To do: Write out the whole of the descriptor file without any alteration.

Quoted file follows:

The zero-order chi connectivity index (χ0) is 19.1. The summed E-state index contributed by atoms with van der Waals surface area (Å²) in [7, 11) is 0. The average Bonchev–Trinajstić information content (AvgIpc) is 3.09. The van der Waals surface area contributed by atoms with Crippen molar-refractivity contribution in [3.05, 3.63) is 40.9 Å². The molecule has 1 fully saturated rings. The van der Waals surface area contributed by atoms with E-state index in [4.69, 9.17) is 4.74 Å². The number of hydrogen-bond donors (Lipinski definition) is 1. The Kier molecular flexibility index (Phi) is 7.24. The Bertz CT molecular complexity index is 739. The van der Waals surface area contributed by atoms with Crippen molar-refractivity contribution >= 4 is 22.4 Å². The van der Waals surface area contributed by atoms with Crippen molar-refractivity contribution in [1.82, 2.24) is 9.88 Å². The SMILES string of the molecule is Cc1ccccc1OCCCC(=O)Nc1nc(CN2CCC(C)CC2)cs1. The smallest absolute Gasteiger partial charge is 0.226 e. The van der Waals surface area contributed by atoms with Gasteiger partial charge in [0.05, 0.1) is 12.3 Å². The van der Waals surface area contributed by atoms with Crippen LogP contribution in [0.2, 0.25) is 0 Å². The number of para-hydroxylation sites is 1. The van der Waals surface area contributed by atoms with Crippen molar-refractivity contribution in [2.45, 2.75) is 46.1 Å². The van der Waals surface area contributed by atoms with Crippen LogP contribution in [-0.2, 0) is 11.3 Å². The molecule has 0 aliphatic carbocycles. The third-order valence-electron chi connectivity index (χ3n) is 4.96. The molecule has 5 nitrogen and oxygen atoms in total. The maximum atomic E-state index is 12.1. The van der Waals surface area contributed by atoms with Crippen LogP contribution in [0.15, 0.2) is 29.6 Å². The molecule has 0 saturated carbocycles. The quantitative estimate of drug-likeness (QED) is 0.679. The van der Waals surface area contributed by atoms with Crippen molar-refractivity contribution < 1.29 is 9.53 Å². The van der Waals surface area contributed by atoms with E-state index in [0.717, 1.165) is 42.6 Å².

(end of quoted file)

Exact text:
The zero-order chi connectivity index (χ0) is 19.1. The summed E-state index contributed by atoms with van der Waals surface area (Å²) in [7, 11) is 0. The average Bonchev–Trinajstić information content (AvgIpc) is 3.09. The van der Waals surface area contributed by atoms with Crippen molar-refractivity contribution in [3.05, 3.63) is 40.9 Å². The molecule has 1 fully saturated rings. The van der Waals surface area contributed by atoms with E-state index in [4.69, 9.17) is 4.74 Å². The number of hydrogen-bond donors (Lipinski definition) is 1. The Kier molecular flexibility index (Phi) is 7.24. The Bertz CT molecular complexity index is 739. The van der Waals surface area contributed by atoms with Crippen molar-refractivity contribution >= 4 is 22.4 Å². The van der Waals surface area contributed by atoms with Crippen molar-refractivity contribution in [1.82, 2.24) is 9.88 Å². The SMILES string of the molecule is Cc1ccccc1OCCCC(=O)Nc1nc(CN2CCC(C)CC2)cs1. The smallest absolute Gasteiger partial charge is 0.226 e. The van der Waals surface area contributed by atoms with Gasteiger partial charge in [0.05, 0.1) is 12.3 Å². The van der Waals surface area contributed by atoms with Crippen LogP contribution in [0.2, 0.25) is 0 Å². The number of para-hydroxylation sites is 1. The van der Waals surface area contributed by atoms with Crippen molar-refractivity contribution in [2.45, 2.75) is 46.1 Å². The van der Waals surface area contributed by atoms with Crippen LogP contribution in [-0.2, 0) is 11.3 Å². The molecule has 0 aliphatic carbocycles. The third-order valence-electron chi connectivity index (χ3n) is 4.96. The molecule has 5 nitrogen and oxygen atoms in total. The maximum atomic E-state index is 12.1. The van der Waals surface area contributed by atoms with Crippen LogP contribution in [0.15, 0.2) is 29.6 Å². The molecule has 0 saturated carbocycles. The quantitative estimate of drug-likeness (QED) is 0.679. The van der Waals surface area contributed by atoms with Crippen molar-refractivity contribution < 1.29 is 9.53 Å². The van der Waals surface area contributed by atoms with E-state index in [0.717, 1.165) is 42.6 Å².